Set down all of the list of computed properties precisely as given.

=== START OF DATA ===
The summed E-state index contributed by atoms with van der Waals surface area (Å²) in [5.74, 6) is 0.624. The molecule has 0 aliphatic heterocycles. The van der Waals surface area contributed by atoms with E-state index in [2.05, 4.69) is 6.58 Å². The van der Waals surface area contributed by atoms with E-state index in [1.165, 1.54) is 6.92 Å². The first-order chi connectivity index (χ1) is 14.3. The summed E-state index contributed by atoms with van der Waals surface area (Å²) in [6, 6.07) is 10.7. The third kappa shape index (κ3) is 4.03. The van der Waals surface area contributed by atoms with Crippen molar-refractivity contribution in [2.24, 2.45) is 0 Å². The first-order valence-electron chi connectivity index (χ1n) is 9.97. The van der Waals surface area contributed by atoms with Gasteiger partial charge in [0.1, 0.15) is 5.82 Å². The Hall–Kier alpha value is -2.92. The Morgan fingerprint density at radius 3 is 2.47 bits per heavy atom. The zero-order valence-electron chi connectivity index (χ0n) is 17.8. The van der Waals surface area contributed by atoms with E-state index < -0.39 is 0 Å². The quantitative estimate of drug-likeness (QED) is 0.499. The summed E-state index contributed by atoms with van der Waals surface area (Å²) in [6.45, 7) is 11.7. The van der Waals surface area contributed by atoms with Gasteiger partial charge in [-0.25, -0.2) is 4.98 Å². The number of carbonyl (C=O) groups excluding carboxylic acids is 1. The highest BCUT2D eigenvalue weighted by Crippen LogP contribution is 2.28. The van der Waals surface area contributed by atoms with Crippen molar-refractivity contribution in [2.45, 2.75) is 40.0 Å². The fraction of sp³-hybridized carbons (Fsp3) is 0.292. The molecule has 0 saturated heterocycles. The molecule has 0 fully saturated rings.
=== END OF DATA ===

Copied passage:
The summed E-state index contributed by atoms with van der Waals surface area (Å²) in [5.74, 6) is 0.624. The molecule has 0 aliphatic heterocycles. The van der Waals surface area contributed by atoms with E-state index in [2.05, 4.69) is 6.58 Å². The van der Waals surface area contributed by atoms with E-state index in [1.165, 1.54) is 6.92 Å². The first-order chi connectivity index (χ1) is 14.3. The summed E-state index contributed by atoms with van der Waals surface area (Å²) in [6, 6.07) is 10.7. The third kappa shape index (κ3) is 4.03. The van der Waals surface area contributed by atoms with Crippen molar-refractivity contribution in [2.24, 2.45) is 0 Å². The first-order valence-electron chi connectivity index (χ1n) is 9.97. The van der Waals surface area contributed by atoms with Gasteiger partial charge in [0.1, 0.15) is 5.82 Å². The Hall–Kier alpha value is -2.92. The Morgan fingerprint density at radius 3 is 2.47 bits per heavy atom. The zero-order valence-electron chi connectivity index (χ0n) is 17.8. The van der Waals surface area contributed by atoms with E-state index < -0.39 is 0 Å². The quantitative estimate of drug-likeness (QED) is 0.499. The summed E-state index contributed by atoms with van der Waals surface area (Å²) in [6.45, 7) is 11.7. The van der Waals surface area contributed by atoms with Gasteiger partial charge in [-0.25, -0.2) is 4.98 Å². The number of carbonyl (C=O) groups excluding carboxylic acids is 1. The highest BCUT2D eigenvalue weighted by Crippen LogP contribution is 2.28. The van der Waals surface area contributed by atoms with Crippen molar-refractivity contribution in [2.45, 2.75) is 40.0 Å². The fraction of sp³-hybridized carbons (Fsp3) is 0.292. The molecule has 0 saturated heterocycles. The molecule has 0 fully saturated rings.